posted September 22nd, 2016 by Janet, Comments Off on “he will make thee a good husband”, CATEGORIES: Courtship,Madison, Dolley,Madison, James,Marriage,Washington, George,Washington, Martha

“the Dear Wife of my Bosom”

DOLLEY PAYNE TODD MADISON, who is best known as the wife of President James Madison, was born Dorothy (or Dorothea) Payne in North Carolina to Quaker parents in 1768, the fourth of eight children. See an earlier post here. Her father was a planter who, when he emancipated his slaves, moved his family, first to Virginia, and then, in 1783, to Philadelphia where he established a laundry starch-making business. When the venture failed, and following her husband’s death in 1792, Mrs. Payne for a time took in boarders, among whom was Aaron Burr. When Dolley was 21 (1790) she married John Todd, a lawyer and a Quaker; they, along with Dolley’s youngest sister Anna, lived in this brick house in Philadelphia. In 1793 when the city was struck by a yellow fever epidemic, John sent Dolley and their two small children to the country while he remained in the city. Sadly, he died as did their three-month-old son William Temple. By the terms of her husband’s will Dolley inherited their house and the property enumerated below. Todd’s will read:

I give and devise all my estate, real and personal, to the Dear Wife of my Bosom, and first and only Woman upon whom my all and only affections were placed, Dolly Payne Todd, her heirs and assigns forever, trusting that as she proved an amiable and affectionate wife to her John she may prove an affectionate mother to my little Payne, and the sweet Babe with which she is now enceinte. My last prayer is may she educate him in the ways of Honesty, tho’ he may be obliged to beg his Bread, remembering that will be better to him than a name and riches.—I appoint my dear wife executrix of this my will.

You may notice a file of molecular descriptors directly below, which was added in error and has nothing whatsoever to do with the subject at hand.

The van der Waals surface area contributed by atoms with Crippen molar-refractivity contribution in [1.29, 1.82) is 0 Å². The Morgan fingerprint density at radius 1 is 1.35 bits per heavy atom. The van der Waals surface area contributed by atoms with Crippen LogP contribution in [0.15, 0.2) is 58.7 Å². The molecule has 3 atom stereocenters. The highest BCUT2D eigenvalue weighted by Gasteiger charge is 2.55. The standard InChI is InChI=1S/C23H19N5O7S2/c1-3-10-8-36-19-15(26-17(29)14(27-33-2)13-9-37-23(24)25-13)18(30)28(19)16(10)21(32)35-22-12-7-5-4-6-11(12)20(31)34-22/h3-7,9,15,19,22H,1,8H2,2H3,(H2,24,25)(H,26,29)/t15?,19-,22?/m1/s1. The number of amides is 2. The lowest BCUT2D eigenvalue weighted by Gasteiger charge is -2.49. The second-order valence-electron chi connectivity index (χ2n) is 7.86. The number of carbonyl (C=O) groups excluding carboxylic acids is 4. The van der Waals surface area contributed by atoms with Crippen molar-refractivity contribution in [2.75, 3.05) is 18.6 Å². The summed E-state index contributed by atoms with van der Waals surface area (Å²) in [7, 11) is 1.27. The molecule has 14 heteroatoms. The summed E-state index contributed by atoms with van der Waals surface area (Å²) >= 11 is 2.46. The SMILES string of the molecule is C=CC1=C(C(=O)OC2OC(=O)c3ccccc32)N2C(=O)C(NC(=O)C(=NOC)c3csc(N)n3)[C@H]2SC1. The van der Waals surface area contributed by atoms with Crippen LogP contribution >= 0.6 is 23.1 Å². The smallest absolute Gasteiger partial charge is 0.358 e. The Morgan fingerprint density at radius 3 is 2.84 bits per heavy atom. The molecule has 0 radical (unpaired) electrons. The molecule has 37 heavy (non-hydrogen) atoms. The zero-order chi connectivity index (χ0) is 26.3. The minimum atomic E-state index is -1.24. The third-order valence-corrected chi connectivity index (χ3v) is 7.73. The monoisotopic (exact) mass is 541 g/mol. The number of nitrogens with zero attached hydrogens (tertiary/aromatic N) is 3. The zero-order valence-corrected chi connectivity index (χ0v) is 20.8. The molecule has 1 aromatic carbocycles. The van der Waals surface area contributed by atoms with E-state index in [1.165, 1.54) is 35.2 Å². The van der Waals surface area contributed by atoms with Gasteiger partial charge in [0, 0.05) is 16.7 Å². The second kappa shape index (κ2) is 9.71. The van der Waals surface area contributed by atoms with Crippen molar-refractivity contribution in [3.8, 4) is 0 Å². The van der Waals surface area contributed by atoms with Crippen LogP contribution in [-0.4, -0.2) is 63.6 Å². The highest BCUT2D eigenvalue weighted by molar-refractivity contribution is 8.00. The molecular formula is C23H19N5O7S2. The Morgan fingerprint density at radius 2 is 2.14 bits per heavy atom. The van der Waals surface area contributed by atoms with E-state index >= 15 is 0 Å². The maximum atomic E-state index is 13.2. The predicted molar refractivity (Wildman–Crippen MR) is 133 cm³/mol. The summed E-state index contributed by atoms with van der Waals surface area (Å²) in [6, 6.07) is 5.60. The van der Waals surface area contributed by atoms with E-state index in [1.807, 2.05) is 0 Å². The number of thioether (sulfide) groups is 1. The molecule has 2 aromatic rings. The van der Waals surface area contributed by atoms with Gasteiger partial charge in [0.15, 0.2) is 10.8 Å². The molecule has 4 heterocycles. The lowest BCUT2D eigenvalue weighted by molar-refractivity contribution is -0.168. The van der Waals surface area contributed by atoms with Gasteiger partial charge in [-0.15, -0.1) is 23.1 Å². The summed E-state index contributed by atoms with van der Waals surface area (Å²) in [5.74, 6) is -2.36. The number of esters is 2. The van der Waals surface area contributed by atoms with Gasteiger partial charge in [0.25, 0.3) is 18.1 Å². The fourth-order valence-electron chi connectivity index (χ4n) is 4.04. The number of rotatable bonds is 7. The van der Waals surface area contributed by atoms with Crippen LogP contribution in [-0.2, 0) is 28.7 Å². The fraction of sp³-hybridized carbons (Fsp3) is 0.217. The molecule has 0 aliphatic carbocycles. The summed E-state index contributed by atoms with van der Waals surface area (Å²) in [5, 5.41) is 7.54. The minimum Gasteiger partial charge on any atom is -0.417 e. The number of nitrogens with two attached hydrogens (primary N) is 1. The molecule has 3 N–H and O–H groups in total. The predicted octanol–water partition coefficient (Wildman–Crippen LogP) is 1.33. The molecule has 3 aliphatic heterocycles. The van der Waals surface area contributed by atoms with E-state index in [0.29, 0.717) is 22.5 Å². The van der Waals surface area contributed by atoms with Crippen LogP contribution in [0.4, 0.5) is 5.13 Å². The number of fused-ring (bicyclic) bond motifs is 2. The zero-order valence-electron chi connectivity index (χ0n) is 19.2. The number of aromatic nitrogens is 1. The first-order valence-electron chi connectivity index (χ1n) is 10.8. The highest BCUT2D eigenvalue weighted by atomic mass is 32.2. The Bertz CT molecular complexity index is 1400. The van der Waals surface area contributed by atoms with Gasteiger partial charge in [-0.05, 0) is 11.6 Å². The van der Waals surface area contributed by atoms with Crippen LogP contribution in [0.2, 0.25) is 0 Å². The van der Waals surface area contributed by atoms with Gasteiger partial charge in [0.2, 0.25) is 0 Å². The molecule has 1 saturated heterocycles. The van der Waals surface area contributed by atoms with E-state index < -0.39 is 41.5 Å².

John Todd, Jr.

An inventory of the “very small estate” iincluded:

    One large Side Board
    One Settee
    Eleven Mahogany & Pine tables
    Three Looking Glasses
    Thirty-six Mahogany and Windsor chairs
    One Case of knives & forks
    And-Irons, Shovel & Tongs
    Window curtains & Window blinds
    Carpets & Floor Cloaths
    Bed, Bedstead & Bed Cloath
    Sundry Setts of China &c.
    Articles of Glass Ware & Waiters etc.
    Glass lamp, pr Scones & six pictures
    Sundry Articles of Plate & Plated ware—also Sett of Castors
    Sundry Kitchen furniture
    Desk & Book case
    An open stove
    Two Watches
    One fowling piece
    One Horse & Chair

The total value was estimated as ƒ434 5 shillings. With the addition of the house, Dolley was fairly comfortably provided for.

Source credited HERE. The inventory is taken from The Project Gutenberg EBook of Dorothy Payne, Quakeress, by Ella Kent Barnard, which can be found online HERE, pages 73-75. The image of the Todd house is at Independence Historical Park, National Park Service. The painting of Dolley Madison by Vanderlyn is at Greensboro Historical Museum in Greensboro, North Carolina. Read the TRANSCRIPT of the Public Television production The American Experience devoted to Dolley Madison.